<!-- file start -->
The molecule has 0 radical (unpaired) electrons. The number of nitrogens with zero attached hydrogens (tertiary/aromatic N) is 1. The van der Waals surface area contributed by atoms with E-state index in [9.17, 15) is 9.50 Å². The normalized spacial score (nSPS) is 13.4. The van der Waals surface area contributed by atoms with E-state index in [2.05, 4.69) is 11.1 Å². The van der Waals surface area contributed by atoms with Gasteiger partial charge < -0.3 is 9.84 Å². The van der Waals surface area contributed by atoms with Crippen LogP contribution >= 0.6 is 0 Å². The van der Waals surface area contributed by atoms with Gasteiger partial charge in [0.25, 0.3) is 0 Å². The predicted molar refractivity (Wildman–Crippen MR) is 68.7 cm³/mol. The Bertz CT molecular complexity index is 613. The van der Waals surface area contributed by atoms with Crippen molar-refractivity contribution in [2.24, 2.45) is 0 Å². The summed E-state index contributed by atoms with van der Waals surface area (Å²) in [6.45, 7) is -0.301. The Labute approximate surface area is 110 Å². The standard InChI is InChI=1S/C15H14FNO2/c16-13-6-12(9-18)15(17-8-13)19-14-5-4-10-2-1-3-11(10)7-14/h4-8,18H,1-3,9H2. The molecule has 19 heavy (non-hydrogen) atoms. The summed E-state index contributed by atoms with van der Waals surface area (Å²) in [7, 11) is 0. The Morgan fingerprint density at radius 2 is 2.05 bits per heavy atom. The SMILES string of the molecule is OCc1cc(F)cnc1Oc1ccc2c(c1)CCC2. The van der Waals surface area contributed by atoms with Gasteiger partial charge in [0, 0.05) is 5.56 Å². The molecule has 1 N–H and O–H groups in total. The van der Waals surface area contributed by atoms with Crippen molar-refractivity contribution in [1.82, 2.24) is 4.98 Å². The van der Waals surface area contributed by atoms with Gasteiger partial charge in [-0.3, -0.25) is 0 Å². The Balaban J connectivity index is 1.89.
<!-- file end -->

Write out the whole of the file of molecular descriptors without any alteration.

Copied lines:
The molecule has 0 radical (unpaired) electrons. The number of nitrogens with zero attached hydrogens (tertiary/aromatic N) is 1. The van der Waals surface area contributed by atoms with E-state index in [9.17, 15) is 9.50 Å². The normalized spacial score (nSPS) is 13.4. The van der Waals surface area contributed by atoms with E-state index in [2.05, 4.69) is 11.1 Å². The van der Waals surface area contributed by atoms with Gasteiger partial charge < -0.3 is 9.84 Å². The van der Waals surface area contributed by atoms with Crippen LogP contribution >= 0.6 is 0 Å². The van der Waals surface area contributed by atoms with Gasteiger partial charge in [0.25, 0.3) is 0 Å². The predicted molar refractivity (Wildman–Crippen MR) is 68.7 cm³/mol. The Bertz CT molecular complexity index is 613. The van der Waals surface area contributed by atoms with Crippen molar-refractivity contribution in [2.24, 2.45) is 0 Å². The summed E-state index contributed by atoms with van der Waals surface area (Å²) in [6.45, 7) is -0.301. The Labute approximate surface area is 110 Å². The standard InChI is InChI=1S/C15H14FNO2/c16-13-6-12(9-18)15(17-8-13)19-14-5-4-10-2-1-3-11(10)7-14/h4-8,18H,1-3,9H2. The molecule has 19 heavy (non-hydrogen) atoms. The summed E-state index contributed by atoms with van der Waals surface area (Å²) in [7, 11) is 0. The Morgan fingerprint density at radius 2 is 2.05 bits per heavy atom. The SMILES string of the molecule is OCc1cc(F)cnc1Oc1ccc2c(c1)CCC2. The van der Waals surface area contributed by atoms with Gasteiger partial charge in [0, 0.05) is 5.56 Å². The molecule has 1 N–H and O–H groups in total. The van der Waals surface area contributed by atoms with Crippen molar-refractivity contribution in [1.82, 2.24) is 4.98 Å². The van der Waals surface area contributed by atoms with Gasteiger partial charge in [-0.3, -0.25) is 0 Å². The Balaban J connectivity index is 1.89.